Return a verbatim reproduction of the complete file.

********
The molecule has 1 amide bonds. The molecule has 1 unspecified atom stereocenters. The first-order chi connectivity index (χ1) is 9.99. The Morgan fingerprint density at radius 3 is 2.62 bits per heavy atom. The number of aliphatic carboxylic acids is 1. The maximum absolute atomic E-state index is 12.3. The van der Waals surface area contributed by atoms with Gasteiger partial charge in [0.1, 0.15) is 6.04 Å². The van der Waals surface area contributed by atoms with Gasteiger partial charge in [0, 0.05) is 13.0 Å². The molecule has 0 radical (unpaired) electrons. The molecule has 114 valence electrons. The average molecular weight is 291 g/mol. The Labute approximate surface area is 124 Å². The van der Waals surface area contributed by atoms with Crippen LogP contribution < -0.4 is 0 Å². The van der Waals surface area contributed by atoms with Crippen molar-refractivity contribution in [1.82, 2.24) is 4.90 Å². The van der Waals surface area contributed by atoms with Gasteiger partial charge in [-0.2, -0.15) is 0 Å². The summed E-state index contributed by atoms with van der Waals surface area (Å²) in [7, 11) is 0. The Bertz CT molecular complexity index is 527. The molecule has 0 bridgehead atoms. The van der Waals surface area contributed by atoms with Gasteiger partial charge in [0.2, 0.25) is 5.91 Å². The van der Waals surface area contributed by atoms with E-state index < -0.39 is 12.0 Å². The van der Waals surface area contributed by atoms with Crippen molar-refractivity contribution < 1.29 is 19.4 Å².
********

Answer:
The molecule has 1 amide bonds. The molecule has 1 unspecified atom stereocenters. The first-order chi connectivity index (χ1) is 9.99. The Morgan fingerprint density at radius 3 is 2.62 bits per heavy atom. The number of aliphatic carboxylic acids is 1. The maximum absolute atomic E-state index is 12.3. The van der Waals surface area contributed by atoms with Gasteiger partial charge in [0.1, 0.15) is 6.04 Å². The van der Waals surface area contributed by atoms with Gasteiger partial charge in [0, 0.05) is 13.0 Å². The molecule has 0 radical (unpaired) electrons. The molecule has 114 valence electrons. The average molecular weight is 291 g/mol. The Labute approximate surface area is 124 Å². The van der Waals surface area contributed by atoms with Crippen LogP contribution < -0.4 is 0 Å². The van der Waals surface area contributed by atoms with Crippen molar-refractivity contribution in [1.82, 2.24) is 4.90 Å². The van der Waals surface area contributed by atoms with Gasteiger partial charge in [-0.2, -0.15) is 0 Å². The summed E-state index contributed by atoms with van der Waals surface area (Å²) in [7, 11) is 0. The Bertz CT molecular complexity index is 527. The molecule has 0 bridgehead atoms. The van der Waals surface area contributed by atoms with Gasteiger partial charge in [0.2, 0.25) is 5.91 Å². The van der Waals surface area contributed by atoms with E-state index < -0.39 is 12.0 Å². The van der Waals surface area contributed by atoms with Crippen molar-refractivity contribution < 1.29 is 19.4 Å².